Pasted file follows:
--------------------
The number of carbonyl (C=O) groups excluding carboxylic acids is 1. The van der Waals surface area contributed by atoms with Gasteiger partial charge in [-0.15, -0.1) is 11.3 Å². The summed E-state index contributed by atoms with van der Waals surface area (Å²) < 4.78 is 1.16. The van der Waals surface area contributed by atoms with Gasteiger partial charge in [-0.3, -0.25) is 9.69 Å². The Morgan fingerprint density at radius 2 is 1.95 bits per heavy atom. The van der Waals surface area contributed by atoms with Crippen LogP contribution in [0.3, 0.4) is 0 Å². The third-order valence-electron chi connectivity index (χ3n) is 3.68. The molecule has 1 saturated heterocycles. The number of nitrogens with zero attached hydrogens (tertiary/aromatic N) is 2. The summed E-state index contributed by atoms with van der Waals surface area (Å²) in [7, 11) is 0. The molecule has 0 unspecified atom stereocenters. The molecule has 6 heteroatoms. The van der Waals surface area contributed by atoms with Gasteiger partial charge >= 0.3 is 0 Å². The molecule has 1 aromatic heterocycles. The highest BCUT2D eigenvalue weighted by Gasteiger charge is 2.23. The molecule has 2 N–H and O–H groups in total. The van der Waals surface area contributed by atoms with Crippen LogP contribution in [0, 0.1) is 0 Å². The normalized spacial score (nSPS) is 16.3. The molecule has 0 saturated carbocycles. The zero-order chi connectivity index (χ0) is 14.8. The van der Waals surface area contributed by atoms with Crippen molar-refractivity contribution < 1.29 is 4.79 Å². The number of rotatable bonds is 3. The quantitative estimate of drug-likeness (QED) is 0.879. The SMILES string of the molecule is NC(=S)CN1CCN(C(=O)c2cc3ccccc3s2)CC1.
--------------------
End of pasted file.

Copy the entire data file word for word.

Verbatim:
The number of carbonyl (C=O) groups excluding carboxylic acids is 1. The van der Waals surface area contributed by atoms with Gasteiger partial charge in [-0.15, -0.1) is 11.3 Å². The summed E-state index contributed by atoms with van der Waals surface area (Å²) < 4.78 is 1.16. The van der Waals surface area contributed by atoms with Gasteiger partial charge in [-0.3, -0.25) is 9.69 Å². The Morgan fingerprint density at radius 2 is 1.95 bits per heavy atom. The van der Waals surface area contributed by atoms with Crippen LogP contribution in [0.3, 0.4) is 0 Å². The third-order valence-electron chi connectivity index (χ3n) is 3.68. The molecule has 1 saturated heterocycles. The number of nitrogens with zero attached hydrogens (tertiary/aromatic N) is 2. The summed E-state index contributed by atoms with van der Waals surface area (Å²) in [7, 11) is 0. The molecule has 0 unspecified atom stereocenters. The molecule has 6 heteroatoms. The van der Waals surface area contributed by atoms with Gasteiger partial charge >= 0.3 is 0 Å². The molecule has 1 aromatic heterocycles. The highest BCUT2D eigenvalue weighted by Gasteiger charge is 2.23. The molecule has 2 N–H and O–H groups in total. The van der Waals surface area contributed by atoms with Crippen LogP contribution in [0, 0.1) is 0 Å². The normalized spacial score (nSPS) is 16.3. The molecule has 0 saturated carbocycles. The zero-order chi connectivity index (χ0) is 14.8. The van der Waals surface area contributed by atoms with Crippen molar-refractivity contribution < 1.29 is 4.79 Å². The number of rotatable bonds is 3. The quantitative estimate of drug-likeness (QED) is 0.879. The SMILES string of the molecule is NC(=S)CN1CCN(C(=O)c2cc3ccccc3s2)CC1.